When one of the declarations of disaster appeared several months ago, I made sure that I removed all prior Java installations and got and installed - from the source - the latest and best of the whole thing. Installation was verified.

When I recently tried to check what versions I have, I found the answer to be - - - - NONE.

ALL JAVA APPLICATIONS AND APPLETS HAVE DISAPPEARED FROM MY COMPUTER - and I didn't even notice that they were gone. I don't know whether Windows Malware Remover zapped them, whether Norton 360 removed them as "malware," or whether a Windows or IE update just took them away. JScripts still do what they say they do, and everything else still works as well as before.

(If they'd do the same to Flash I'd have another celebratory brew.)

[For info: I'm running Windows 7 Home Premium and Norton 360, with "AutoUpdates - install automatically" for both.]

John


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Subject: RE: Tech: Mudcat Trojan warnings
From: Bill D
Date: 13 Jul 13 - 11:12 AM

I had several nice little programs that were JAVA based, but they were not necessary or any better than others that did almost the same thing.

I too am getting along fine without JAVA.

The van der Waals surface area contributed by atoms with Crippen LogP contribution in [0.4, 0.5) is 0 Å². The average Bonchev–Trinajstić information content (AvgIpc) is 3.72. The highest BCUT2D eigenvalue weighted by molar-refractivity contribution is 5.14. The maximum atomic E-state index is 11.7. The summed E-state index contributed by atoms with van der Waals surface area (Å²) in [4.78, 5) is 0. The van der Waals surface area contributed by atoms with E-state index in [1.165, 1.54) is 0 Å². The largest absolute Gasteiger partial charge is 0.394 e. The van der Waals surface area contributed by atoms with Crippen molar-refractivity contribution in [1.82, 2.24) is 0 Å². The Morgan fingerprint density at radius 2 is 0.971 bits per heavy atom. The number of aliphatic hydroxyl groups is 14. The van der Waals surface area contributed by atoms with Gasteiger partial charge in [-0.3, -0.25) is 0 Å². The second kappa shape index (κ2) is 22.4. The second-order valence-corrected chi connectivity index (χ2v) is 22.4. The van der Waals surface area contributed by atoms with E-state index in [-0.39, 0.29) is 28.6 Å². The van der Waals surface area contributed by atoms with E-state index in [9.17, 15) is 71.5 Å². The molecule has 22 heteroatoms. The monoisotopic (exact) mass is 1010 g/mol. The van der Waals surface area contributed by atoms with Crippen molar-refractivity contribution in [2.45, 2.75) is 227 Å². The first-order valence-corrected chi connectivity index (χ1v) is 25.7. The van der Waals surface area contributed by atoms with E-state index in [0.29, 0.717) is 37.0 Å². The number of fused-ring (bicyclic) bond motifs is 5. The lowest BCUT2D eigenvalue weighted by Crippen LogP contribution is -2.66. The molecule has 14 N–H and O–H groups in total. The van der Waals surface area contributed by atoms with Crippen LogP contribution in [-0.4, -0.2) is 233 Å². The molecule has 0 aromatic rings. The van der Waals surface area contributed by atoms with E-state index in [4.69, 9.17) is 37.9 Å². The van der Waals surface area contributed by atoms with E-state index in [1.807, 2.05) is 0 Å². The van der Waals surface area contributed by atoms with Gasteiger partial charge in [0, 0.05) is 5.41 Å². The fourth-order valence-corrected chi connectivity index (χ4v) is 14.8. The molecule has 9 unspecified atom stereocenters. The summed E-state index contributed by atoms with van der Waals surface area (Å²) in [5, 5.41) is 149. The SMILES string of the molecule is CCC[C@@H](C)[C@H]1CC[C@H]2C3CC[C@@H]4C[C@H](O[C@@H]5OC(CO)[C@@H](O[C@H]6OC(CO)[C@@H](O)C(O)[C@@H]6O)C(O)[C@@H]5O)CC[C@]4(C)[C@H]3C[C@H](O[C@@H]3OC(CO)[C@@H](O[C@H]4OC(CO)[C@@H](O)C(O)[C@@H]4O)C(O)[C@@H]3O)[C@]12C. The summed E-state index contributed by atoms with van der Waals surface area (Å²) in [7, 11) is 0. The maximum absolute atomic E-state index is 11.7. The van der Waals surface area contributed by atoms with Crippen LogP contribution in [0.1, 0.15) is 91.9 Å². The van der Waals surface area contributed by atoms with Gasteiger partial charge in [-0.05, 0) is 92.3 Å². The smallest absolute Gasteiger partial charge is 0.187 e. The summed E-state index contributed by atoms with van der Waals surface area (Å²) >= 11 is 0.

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Subject: RE: Tech: Mudcat Trojan warnings
From: JohnInKansas
Date: 13 Jul 13 - 11:13 AM

An "explosion of red boxes" as mentioned by gnu quite probably comes from the Windows Security Setup. There have been several recent Java/JScript updates offered, but many of them have been "uncertificated." In some cases it may depend on which server delivered an update.

When Windows tries to open any program it checks to see whether the program is "signed" so that the source is known, and usually runs a "checksum" verification that the code file is unchanged. If either of these fails, you get a "Are you sure you want to ..." that you can "click to allow." The problem is with the program that's trying to open to process an object like a script, and has NOTHING TO DO WITH whether the object is infected.

Even if the user who's logged on has Administrator rights, all programs that don't require Admin authority will run at a lower level, but "Administrator Permission" will be asked before anything that violates the rules can open.

It has (almost) nothing to do with infections or malware.

John


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Subject: RE: Tech: Mudcat Trojan warnings
From: GUEST,Jon
Date: 13 Jul 13 - 11:33 AM

Lot's I could disagree with above but I won't.

I'll just comment that programs written in using the Java programming language are widely used by the general public. Most Android apps are written using it. See Davilik


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Subject: RE: Tech: Mudcat Trojan warnings
From: Stilly River Sage
Date: 13 Jul 13 - 12:52 PM